“People were bringing little children to Jesus in order that he might touch them; and the disciples spoke sternly to them. But when Jesus saw this, he was indignant and said to them, ‘Let the little children come to me; do not stop them; for it is to such as these that the kingdom of God belongs. Truly I tell you, whoever does not receive the kingdom of God as a little child will never enter it.’ And he took them up in his arms, laid his hands on them, and blessed them.” —Mark 10:13-16 (NRSV).
We all know this story and these words of Jesus, and I suspect we all think fondly on them. What a kind, child-loving man Jesus was. But in practice—at least when it comes to worship—I suspect some of us are a bit more like the disciples, occasionally “stern” about the presence of children in worship, particularly when we perceive that presence as disrupting our own worship experience. Rev. Ian Hester Doesher states that “Having children in worship is an inherent paradox.” On the one hand, if we take Jesus’ words seriously, our faith demands that we welcome children in our midst just as we would welcome Jesus. This isn’t a part of the Levitical code that we can argue is irrelevant today, this isn’t something we can argue Paul just wrote on a bad day, it’s not an enigmatic passage from the latter half of Daniel—this is a point straight from the horse’s mouth, and it deserves our attention. Regardless of whether Jesus actually spoke the words, the fact that they appear in three of four gospels means that they were an important part of the early Christian tradition. It is not a Christian church that does not welcome children in its midst. Here are four reasons children should regularly be in the main service according to Tamera Kraft:
- Children should not be removed from the main body for convenience sake. This is one reason churches remove children. They want a professional church service where adults can enjoy the worship without being disrupted by noisy children. This sounds good, but the Book of Acts never talks about having a professional service nor does the Bible talk about meeting our own selfish needs during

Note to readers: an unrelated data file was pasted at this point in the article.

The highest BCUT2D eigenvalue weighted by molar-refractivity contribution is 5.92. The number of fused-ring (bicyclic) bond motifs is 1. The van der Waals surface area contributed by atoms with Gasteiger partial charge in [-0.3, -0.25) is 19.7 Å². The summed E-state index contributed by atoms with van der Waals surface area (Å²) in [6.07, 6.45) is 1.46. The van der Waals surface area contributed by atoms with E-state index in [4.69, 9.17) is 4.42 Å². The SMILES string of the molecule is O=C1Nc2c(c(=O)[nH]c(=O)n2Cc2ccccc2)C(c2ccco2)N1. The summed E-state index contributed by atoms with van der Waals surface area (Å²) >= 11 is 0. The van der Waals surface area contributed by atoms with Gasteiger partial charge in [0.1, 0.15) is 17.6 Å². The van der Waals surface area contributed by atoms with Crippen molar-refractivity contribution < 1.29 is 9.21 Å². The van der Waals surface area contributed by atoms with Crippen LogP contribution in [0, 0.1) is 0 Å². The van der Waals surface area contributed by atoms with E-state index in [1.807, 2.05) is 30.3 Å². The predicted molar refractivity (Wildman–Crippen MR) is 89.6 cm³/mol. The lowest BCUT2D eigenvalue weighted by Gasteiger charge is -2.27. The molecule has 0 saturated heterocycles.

church, but it does talk about children not being pushed aside.
- Children are a part of the Body of Christ. There is nowhere in the Bible where it says children are a separate body. They are an important part of the church and shouldn’t always be excluded when the church meets. During the Feast of Tabernacles, all of Israel would come before the Lord to hear the reading of the Law so that the children would hear it and learn to fear the Lord. In Paul’s letters to the Ephesians, he gave instructions directly to the children to obey their parents. He considered them a part of the church that he was writing to.
- Children need godly examples of how to worship. If children never see adults in the main service worshiping, they won’t know how to worship or what is expected of them.
- Children need to feel like they are a part of the church community. If children are always separated from the body of Christ, they will never feel like they are a part of the church community. And the members of the church will never get to know the children and be an example to them unless they work in children’s ministry.
I hope that you will bring your children, and grand-children to church plus welcome other folks’ kids into the worship of God on Sunday mornings!!
In Christ, Phil